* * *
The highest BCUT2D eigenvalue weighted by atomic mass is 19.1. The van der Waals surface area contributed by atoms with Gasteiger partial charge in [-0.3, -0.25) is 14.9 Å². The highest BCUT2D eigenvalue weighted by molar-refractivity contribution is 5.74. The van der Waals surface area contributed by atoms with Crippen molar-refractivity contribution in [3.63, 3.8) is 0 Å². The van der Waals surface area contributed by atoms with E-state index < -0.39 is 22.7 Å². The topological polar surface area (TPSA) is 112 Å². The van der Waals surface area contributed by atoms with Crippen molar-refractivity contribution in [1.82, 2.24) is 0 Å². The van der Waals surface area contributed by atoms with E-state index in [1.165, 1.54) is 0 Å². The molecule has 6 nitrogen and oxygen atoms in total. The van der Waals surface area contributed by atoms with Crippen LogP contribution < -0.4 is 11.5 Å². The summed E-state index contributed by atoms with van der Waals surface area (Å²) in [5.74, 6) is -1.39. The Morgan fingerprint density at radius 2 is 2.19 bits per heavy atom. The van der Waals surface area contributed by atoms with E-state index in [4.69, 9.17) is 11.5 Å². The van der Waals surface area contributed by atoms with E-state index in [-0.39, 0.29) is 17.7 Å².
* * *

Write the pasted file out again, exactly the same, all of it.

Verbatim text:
The highest BCUT2D eigenvalue weighted by atomic mass is 19.1. The van der Waals surface area contributed by atoms with Gasteiger partial charge in [-0.3, -0.25) is 14.9 Å². The highest BCUT2D eigenvalue weighted by molar-refractivity contribution is 5.74. The van der Waals surface area contributed by atoms with Crippen molar-refractivity contribution in [3.63, 3.8) is 0 Å². The van der Waals surface area contributed by atoms with E-state index < -0.39 is 22.7 Å². The topological polar surface area (TPSA) is 112 Å². The van der Waals surface area contributed by atoms with Crippen molar-refractivity contribution in [1.82, 2.24) is 0 Å². The van der Waals surface area contributed by atoms with E-state index in [1.165, 1.54) is 0 Å². The molecule has 6 nitrogen and oxygen atoms in total. The van der Waals surface area contributed by atoms with Crippen LogP contribution < -0.4 is 11.5 Å². The summed E-state index contributed by atoms with van der Waals surface area (Å²) in [5.74, 6) is -1.39. The Morgan fingerprint density at radius 2 is 2.19 bits per heavy atom. The van der Waals surface area contributed by atoms with E-state index in [4.69, 9.17) is 11.5 Å². The van der Waals surface area contributed by atoms with E-state index in [-0.39, 0.29) is 17.7 Å².